Navy Advanced Jet Training
In order to become a fixed-wing, carrier-based Naval Aviator, the Student Naval Aviator (SNA) must go through several years of training. After finishing Aviation Preflight Indoctrination (API) in Pensacola Florida and Navy primary flight training in the T-34C Turbo Mentor or T-6 Texan II, students who select “Tailhook” move on to Advanced Jet training in Meridian, Mississippi or Kingsville, Texas.
After finishing primary flight training in Corpus Christi, TX, I moved to Meridian to fly the T-45C Goshawk at VT-9. The advanced jet training squadrons are responsible for training both US Navy and Marine Corps carrier pilots, as well as pilots from other nations such as France, England, Spain, Italy, India, and other countries. The entire strike syllabus takes a little over a year to complete, although some students leave halfway through to train to fly the E-2C Hawkeye and C-2 carrier delivery plane, both of which also “trap” onboard the carrier.
The Goshawk is a carrier-modified version of the British BAe Hawk jet trainer, with a tailhook, beefier landing gear, speed brakes, and other modifications for our Navy’s training requirements. The syllabus is divided into two phases. The first phase consists of instrument flying (and cross country flights!), familiarization flights, formation flights, night fams, and field carrier landing practice. Phase Two is all of the fun stuff: low level navigation (400 mph at 500 feet), weapons (dropping 8 practice bombs at a target), tactical formation and air combat maneuvering (dogfighting), night formation flights, and last but not least, “the boat.”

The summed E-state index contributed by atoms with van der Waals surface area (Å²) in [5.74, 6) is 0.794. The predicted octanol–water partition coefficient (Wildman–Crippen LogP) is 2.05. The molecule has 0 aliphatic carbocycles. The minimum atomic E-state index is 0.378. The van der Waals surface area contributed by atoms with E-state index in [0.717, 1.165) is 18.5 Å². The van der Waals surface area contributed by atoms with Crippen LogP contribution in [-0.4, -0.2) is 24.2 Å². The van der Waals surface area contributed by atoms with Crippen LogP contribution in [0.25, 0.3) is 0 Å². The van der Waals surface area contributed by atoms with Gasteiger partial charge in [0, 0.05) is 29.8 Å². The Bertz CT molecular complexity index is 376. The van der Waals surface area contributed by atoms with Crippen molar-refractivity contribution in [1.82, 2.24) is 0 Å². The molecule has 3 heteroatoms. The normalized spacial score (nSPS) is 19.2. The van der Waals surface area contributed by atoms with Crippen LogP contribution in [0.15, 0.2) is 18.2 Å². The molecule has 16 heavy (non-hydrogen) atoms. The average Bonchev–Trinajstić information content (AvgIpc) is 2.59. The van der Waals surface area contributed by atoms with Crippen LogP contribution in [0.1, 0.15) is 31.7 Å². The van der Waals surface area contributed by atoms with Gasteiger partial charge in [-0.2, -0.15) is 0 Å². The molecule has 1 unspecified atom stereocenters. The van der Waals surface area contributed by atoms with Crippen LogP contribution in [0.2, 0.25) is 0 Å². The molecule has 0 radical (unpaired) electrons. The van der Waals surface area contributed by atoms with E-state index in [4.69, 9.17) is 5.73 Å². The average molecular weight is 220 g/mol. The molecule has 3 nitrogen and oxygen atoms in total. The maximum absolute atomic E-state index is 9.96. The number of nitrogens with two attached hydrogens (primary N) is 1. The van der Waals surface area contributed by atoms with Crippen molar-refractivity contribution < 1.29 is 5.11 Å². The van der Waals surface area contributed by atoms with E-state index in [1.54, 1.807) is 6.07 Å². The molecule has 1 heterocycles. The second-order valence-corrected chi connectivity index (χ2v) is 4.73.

At the end of August, I will be flying from the coast of Jacksonville, FL to land on the USS George HW Bush (CVN-77), the Navy’s newest aircraft carrier. The first time students go out to the carrier, they fly there solo with an instructor lead. During two or three days of carrier qualifications, the student will make ten arrested landings and catapult shots on the ship. Throughout our training, we complete hundreds of practice field carrier landings before we go to the boat so students are ready when the time comes. However, this is one of the most thrilling and fun parts of Naval Aviation and it cannot be replicated in any other way.
After finishing training over the next two months, I hope to earn my wings of gold and return to my hometown of Virginia Beach, VA to train at NAS Oceana. VFA-106 is the East Coast fleet replacement squadron (FRS) for the F/A-18 Legacy and Super Hornet. After the FRS, I’d like to join a fleet squadron in Japan or in Virginia Beach and will most likely deploy soon thereafter.
LTJG Mike Scott, USN